Hard to reach areas are no obstacle for drones, and that means conservation projects, tracking animals and protecting endangered species can all be achieved by UAVs that gather data, take photos and video.
Around the world drones have added great value to the work of scientists. The ability of UAV pilots to get unmanned aircraft into otherwise inaccessible habitats has enabled a range of studies to be completed.
Take a team from Glasgow, UK, that joined other biologists in Canada to track the migration habits of Caribou (a type of reindeer) across varied landscapes, reported by National Geographic.
Getting conventional land-based vehicles close enough to film was impossible. Drones, however, could fly high enough above the animals to allow them to roam free, unaware of the camera capturing the migration patterns of individual Caribou within the herd.
The ability of drones to capture specific images of individual herd leaders meant the team could follow trends and gain a deeper understand of their behaviour.
The research will be valuable in future years, understanding why certain paths are taken and enabling environmentalists to help the animals take safer routes and potentially protect areas of land from damage.
Surveying UK hedgerows by drone
Back home, completing research about UK hedgerows throws up a number of issues. The information is necessary to calculate numbers where animals are endangered, discover whether protected species still make certain areas their home, and to assess whether planting has been damaged or destroyed following storms or drought.
Accessing some parts of the countryside has always been difficult. Permission to drive or walk over land may prove tricky. Successfully negotiating challenging terrain can also make getting to certain locations awkward.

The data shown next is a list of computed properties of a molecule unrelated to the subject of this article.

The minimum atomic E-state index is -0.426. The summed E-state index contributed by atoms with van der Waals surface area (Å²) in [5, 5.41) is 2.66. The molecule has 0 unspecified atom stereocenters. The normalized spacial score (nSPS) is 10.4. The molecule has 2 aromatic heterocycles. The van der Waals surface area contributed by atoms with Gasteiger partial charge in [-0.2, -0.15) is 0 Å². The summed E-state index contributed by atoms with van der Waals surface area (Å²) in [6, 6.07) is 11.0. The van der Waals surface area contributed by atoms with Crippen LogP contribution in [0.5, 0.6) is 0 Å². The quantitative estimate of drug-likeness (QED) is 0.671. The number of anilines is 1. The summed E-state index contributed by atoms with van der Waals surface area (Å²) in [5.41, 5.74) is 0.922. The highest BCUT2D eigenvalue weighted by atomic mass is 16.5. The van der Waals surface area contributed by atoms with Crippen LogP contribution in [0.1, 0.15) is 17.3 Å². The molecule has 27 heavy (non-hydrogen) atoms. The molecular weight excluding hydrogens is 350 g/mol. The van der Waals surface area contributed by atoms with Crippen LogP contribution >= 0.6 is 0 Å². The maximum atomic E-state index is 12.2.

Rivers, wetlands, rocky areas and planted fields will all hinder the efforts of those seeking to survey birds, animals and planting that can be found hedgerows.
There’s also the time factor. Trekking miles along unforgiving hawthorn hedgerows is not a quick job. Manoeuvring through fields, over walls and gates, carrying cameras and recording equipment could take days if not weeks.
Deploy a drone, and surveying a few miles of bustling wildlife is achievable in several hours. Photos, video and thermal images can be recorded on the UAV’s on-board storage discs, or transmitted directly to an operator on the ground.
From one or more vantage points a UAV can be directed along the most haphazard borders. The result is quicker reporting. Government agencies like Natural England, farmers and engineering companies (pipe laying) who need information can get the data they need from skilled drone operators.
Crucially, nature is left largely undisturbed but for the hum of a drone up above.
As ever, it is essential that even in remote and isolated areas drone regulations are adhered to, including getting permission to fly from any landowners that might be affected.
Coverdrone can support commercial drone operators to ensure they enjoy comprehensive insurance packages for all types of conservation work. We also offer an affordable per-day option for both professional and hobbyist drone pilots who have a passion for rural work.